Updated：2008-04-27 16:56 | Source：
A visa is another must for international travel. Only if you apply for, and are issued the visa of your target country, are you permitted to enter your target country. There are different visa categories to cover the various reasons for international travel. Please refer to the websites of Chinese embassies in your country on specific directions of obtaining a China visa. Below is a brief introduction to the types of Chinese visas you can obtain.
A China visa is permission/proof issued by Chinese visa issuing authorities permitting foreigners entry to, exit from or transit through China. According to foreigners' status, their purposes for coming to China and the passport type, the Chinese visa issuing authorities may separately issue them the diplomatic visa, courtesy visa, service visa or ordinary visa. For the ordinary visa, there are eight categories, represented by eight Chinese phonetic letters (C, D, F, G, J-1, J-2, L, X, Z) as the visa code.
C Visa (Crewmember Visa): Issued to crewmembers on international aviation, navigation and land transportation missions and their accompanying family members.
D Visa (Residence Visa): Issued to foreigners who are going to live in China permanently.
F Visa (Business/Visit Visa): Issued to foreigners who are invited to China for a visit, research, lecture, business, scientific and cultural exchanges, short-term advanced studies or internships for a period of less than six months.
G Visa (Transit Visa): Issued to people who transit through China. Crew and passengers on an airplane who transit through China will not require a transit visa if they do not leave the airport and their stay in China is less than 24 hours. When transiting through China via Shanghai Pudong or Hongqiao Airport and staying in Shanghai less than 48 hours, the transit visa also is not required so long as you are the national citizen of following countries: South Korea, US, Canada, Australia, New Zealand, Germany, France, Holland, Belgium, Luxembourg, Portugal, Spain, Italy, Austria and Greece. Remember that you are required to have a valid passport, the visa to your target country, and the booked city-by-city airplane tickets, whose date and seat have already be confirmed.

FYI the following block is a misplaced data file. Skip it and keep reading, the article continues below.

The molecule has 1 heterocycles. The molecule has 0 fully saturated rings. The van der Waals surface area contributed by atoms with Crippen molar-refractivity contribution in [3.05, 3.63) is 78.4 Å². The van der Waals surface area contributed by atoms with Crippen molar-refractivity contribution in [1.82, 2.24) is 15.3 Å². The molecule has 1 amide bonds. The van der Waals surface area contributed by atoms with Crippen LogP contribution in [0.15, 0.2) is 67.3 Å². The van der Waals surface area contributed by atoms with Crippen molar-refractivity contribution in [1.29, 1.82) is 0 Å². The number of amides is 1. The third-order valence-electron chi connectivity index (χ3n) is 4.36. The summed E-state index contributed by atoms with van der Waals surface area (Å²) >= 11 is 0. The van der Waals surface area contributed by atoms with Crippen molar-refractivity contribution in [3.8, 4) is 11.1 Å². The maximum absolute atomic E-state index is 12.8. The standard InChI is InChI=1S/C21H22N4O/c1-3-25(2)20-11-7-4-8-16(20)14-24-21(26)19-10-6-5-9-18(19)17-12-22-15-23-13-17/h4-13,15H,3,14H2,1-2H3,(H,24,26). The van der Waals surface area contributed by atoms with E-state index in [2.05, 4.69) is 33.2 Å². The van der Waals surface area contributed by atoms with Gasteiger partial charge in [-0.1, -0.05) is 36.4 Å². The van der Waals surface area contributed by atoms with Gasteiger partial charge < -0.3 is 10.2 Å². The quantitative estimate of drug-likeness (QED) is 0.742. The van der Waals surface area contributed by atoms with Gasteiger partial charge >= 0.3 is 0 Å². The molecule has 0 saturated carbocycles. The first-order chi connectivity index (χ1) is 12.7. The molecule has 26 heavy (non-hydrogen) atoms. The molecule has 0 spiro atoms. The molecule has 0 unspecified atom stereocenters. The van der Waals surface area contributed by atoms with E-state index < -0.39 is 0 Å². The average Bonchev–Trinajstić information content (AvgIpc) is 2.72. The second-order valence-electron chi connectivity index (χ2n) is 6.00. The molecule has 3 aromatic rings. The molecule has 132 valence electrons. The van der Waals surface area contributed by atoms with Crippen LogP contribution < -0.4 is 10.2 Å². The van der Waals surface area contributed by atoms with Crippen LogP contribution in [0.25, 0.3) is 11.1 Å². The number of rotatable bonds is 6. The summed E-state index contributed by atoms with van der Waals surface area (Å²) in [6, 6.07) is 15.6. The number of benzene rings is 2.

L Visa (Tourist Visa): Issued to those who enter China temporarily for touring, family visiting or other personal affairs.
X Visa (Study/Student Visa): Issued to foreigners who come to China for study or internships for a period of six months or above.
Z Visa (Work Visa): Issued to foreigners who are to take up a post or employment in China, and their accompanying family members.
J Visa (Journalist Visa)
J-1 Visa issued to foreign journalists who are posted to China for at least one year.
J-2 Visa issued to foreign journalists who are on temporary assignment in China.
The Chinese visa issuing authorities refer to the Chinese embassies, the general consulates and other organizations authorized by The Ministry of Foreign Affairs of China stationed abroad. If a foreigner wants to enter or transit through China, he should go to the above-mentioned Chinese visa issuing authorities to apply for the required visa. An alternative is he can also find a China tour company for help to avoid the handling procedures.
The ordinary passport holders from Singapore, Brunei and Japan are not required to have visas for business, travel, visit or transit, but they must China within 15 days of their arrival.
China has signed agreements on Mutual Visa Exemption with 64 foreign countries.
The basic procedure and necessary materials that should be prepared for a Chinese visa are:
1. Your valid passport
2. Fill in the visa application form and hand over a recent 2-inch full-face bareheaded half-length photo
3. Pay for the application fee
Editor : 李受恩